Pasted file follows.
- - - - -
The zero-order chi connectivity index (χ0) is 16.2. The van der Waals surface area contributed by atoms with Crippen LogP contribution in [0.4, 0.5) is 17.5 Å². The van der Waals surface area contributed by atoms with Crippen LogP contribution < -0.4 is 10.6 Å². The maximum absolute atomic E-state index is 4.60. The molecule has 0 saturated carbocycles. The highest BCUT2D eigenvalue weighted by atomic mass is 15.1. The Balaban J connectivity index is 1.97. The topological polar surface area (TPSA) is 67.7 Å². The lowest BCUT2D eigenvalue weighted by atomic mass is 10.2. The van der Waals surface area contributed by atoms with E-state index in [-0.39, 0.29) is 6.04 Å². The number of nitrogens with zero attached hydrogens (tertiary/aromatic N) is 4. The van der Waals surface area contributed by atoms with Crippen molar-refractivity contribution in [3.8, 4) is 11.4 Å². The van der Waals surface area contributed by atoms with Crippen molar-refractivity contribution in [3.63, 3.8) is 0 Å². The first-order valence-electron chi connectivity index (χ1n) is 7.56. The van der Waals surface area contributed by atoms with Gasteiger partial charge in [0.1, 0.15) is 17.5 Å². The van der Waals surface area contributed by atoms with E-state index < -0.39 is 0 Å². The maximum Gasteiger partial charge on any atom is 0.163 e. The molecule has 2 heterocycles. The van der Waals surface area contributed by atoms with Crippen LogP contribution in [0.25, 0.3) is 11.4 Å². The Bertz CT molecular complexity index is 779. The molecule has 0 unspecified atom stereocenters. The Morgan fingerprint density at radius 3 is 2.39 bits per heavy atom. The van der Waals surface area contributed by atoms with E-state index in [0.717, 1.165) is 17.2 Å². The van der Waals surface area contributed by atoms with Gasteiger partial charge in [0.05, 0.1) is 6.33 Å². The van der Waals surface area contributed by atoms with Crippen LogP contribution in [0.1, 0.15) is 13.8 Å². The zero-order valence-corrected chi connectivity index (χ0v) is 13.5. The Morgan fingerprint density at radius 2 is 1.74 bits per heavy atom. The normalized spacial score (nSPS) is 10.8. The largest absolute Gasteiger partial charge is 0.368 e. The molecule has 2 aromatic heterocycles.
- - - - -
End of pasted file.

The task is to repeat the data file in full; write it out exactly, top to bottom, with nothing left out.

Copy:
The zero-order chi connectivity index (χ0) is 16.2. The van der Waals surface area contributed by atoms with Crippen LogP contribution in [0.4, 0.5) is 17.5 Å². The van der Waals surface area contributed by atoms with Crippen LogP contribution < -0.4 is 10.6 Å². The maximum absolute atomic E-state index is 4.60. The molecule has 0 saturated carbocycles. The highest BCUT2D eigenvalue weighted by atomic mass is 15.1. The Balaban J connectivity index is 1.97. The topological polar surface area (TPSA) is 67.7 Å². The lowest BCUT2D eigenvalue weighted by atomic mass is 10.2. The van der Waals surface area contributed by atoms with E-state index in [-0.39, 0.29) is 6.04 Å². The number of nitrogens with zero attached hydrogens (tertiary/aromatic N) is 4. The van der Waals surface area contributed by atoms with Crippen molar-refractivity contribution in [3.8, 4) is 11.4 Å². The van der Waals surface area contributed by atoms with Crippen molar-refractivity contribution in [3.63, 3.8) is 0 Å². The first-order valence-electron chi connectivity index (χ1n) is 7.56. The van der Waals surface area contributed by atoms with Gasteiger partial charge in [0.1, 0.15) is 17.5 Å². The van der Waals surface area contributed by atoms with E-state index < -0.39 is 0 Å². The maximum Gasteiger partial charge on any atom is 0.163 e. The molecule has 2 heterocycles. The van der Waals surface area contributed by atoms with Crippen LogP contribution in [0.25, 0.3) is 11.4 Å². The Bertz CT molecular complexity index is 779. The molecule has 0 unspecified atom stereocenters. The Morgan fingerprint density at radius 3 is 2.39 bits per heavy atom. The van der Waals surface area contributed by atoms with E-state index in [0.717, 1.165) is 17.2 Å². The van der Waals surface area contributed by atoms with Gasteiger partial charge in [0.05, 0.1) is 6.33 Å². The van der Waals surface area contributed by atoms with Crippen LogP contribution in [0.1, 0.15) is 13.8 Å². The zero-order valence-corrected chi connectivity index (χ0v) is 13.5. The Morgan fingerprint density at radius 2 is 1.74 bits per heavy atom. The normalized spacial score (nSPS) is 10.8. The largest absolute Gasteiger partial charge is 0.368 e. The molecule has 2 aromatic heterocycles.